English majors - a ? on salutations

gritsar

Cows, Chooks & Impys - OH MY!
14 Years
Nov 9, 2007
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When sending an email to a priest, specifically a episcopalian priest, how would I word my salutation? Say his name is the Right Reverend Jim Smith....

Somehow my usual Howdy! just seems wrong, on so very many levels.
 
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You crack me up!

Try something slightly more 'normal' (
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) like Dear Reverend.
 
I'm not Episcopalian, but I dug this up for your reading pleasure. It is sure not clear to me. If you are not Episcopalian, you are not expected to know so you can get away with being a bit wrong as long as you are respectful about it. If you really have to get it exactly right and an Episcopalian does not come on here to tell you differently, I'd call the local Episcopalian church and ask. Otherwise I'd pretty much agree with Camelot Farms, and use Dear Reverend or maybe Dear Reverend Smith, depending on how personal you want to be. I think the "Right" in Right Reverend means he is a bishop. If you are pretty sure that his title is Right Reverend, I'd go with Dear Right Reverend Smith. It's formal yet personal. Besides, how many people get offended if you offer them a promotion?

I highlighted in "Father" below why I would stay away from the term Father.

Episcopal Things: A guide for non-Episcopalians to many of the terms and phrases in use around Sewanee

Bishops, Letters to--envelope and inside address; salutation: The Rt. Rev. John F. Marks, D.D., Bishop of Kansas, 413 Purchase Street, Kansas City, KA 12123; Dear Bishop Marks: Or, The Rt. Rev. Joseph H. Curtis, Suffragan Bishop of Maine, ...; Dear Bishop Curtis: Or, The Rt. Rev. William E. Devon, D.D., Bishop Co-adjutor of Kansas...; Dear Bishop Devon:

Father--a familiar or direct way of referring to some ordained clergy: the Reverend John F. Marks, but--in personal conversation or in the salutation of a letter--Father Marks, Dear Father Marks. Typically used of all Roman Catholic clergy and of some Episcopal clergy. Be careful in using or not using this term: some clergy do not like it; others are offended if it is not used. Usually the people who prefer the term assume that you know they prefer it. There is no easy way to tell what the clergy preference is except by paying attention to letters, conversations, etc.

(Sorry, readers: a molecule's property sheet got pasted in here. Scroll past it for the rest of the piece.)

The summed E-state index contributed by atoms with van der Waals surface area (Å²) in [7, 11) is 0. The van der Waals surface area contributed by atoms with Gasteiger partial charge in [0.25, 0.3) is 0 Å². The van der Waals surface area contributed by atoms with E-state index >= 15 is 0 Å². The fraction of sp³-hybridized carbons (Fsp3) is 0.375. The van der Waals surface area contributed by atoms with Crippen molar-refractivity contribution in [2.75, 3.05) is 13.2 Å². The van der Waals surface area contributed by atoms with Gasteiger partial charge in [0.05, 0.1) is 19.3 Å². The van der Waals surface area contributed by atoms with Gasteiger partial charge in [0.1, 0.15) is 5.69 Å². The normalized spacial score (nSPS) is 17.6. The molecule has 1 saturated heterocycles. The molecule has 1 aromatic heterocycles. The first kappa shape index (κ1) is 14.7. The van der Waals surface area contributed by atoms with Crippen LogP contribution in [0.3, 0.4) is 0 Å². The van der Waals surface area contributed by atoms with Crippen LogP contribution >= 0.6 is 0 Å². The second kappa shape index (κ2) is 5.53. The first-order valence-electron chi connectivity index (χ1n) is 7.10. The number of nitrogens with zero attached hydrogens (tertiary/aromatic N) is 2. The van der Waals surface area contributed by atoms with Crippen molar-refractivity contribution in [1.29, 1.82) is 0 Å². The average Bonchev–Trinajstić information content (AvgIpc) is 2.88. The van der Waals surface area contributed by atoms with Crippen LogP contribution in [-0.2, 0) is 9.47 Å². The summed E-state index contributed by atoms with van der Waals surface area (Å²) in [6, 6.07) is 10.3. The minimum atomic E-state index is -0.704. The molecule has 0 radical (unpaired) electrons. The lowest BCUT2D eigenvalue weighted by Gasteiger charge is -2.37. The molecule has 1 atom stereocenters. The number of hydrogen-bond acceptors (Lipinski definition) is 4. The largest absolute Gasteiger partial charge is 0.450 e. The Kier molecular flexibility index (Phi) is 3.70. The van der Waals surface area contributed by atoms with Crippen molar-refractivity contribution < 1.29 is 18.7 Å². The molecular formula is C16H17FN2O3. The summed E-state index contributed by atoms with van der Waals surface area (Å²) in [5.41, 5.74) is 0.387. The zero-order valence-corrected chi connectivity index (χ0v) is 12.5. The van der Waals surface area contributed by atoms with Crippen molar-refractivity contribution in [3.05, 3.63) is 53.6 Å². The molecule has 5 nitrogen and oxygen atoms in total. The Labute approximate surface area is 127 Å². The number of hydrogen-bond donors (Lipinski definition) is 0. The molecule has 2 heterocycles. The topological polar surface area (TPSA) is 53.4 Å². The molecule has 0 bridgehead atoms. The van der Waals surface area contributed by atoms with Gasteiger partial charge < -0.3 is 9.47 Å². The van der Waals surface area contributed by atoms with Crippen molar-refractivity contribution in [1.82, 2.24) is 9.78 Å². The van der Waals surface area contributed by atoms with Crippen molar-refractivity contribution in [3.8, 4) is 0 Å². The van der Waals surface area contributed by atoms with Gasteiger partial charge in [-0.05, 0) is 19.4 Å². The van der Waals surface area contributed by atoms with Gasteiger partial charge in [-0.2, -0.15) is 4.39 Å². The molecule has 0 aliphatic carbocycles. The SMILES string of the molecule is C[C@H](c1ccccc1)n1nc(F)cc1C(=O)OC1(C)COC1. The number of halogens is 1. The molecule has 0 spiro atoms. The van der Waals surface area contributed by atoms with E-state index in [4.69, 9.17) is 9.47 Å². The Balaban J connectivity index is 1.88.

Mr./Mrs./Ms.--used in referring to clergy when the full name is not used: The Reverend John F. Marks, but: The Reverend Mr. Marks; the Very Reverend Guy F. Lytle, but: the Very Reverend Mr. Lytle.

Priest--a special term for the minister of a Roman Catholic or Episcopal or Orthodox church; originally the term mean someone who performed a sacrifice; later the term referred to those who said Mass; now often synonymous with minister although the older terminology is still familiar in some churches.

Reverend Doctor--and ordained person [hence Reverend] who also holds some degree at the doctorate level [hence Doctor]--a way of referring to a priest who was also a professor or to a priest who held an honorary doctorate; a bishop who held a doctorate would be referred to as the Right Reverend Doctor.

Reverend Father--an affectionate, devotional or pietistic way of referring to a priest who accepted the term Father.

Reverend Mr./Mrs./Ms.--see Mr./Mrs./Ms.

Very Reverend, The--a form of address for clergy who hold the office of dean in a church or school: the dean of a cathedral would be referred to as "The Very Reverend John H. Martin, Dean of Trinity Cathedral". See also Dean.
 
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You crack me up Ridge!
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I think I'll go with Camelot's suggestion.
BTW, I mentioned something about the episcopal church to my dad. His response? "Episcopalian? That's the next best thing to a catholic!!"
So maybe you can see how I started life with a handicap in this area?
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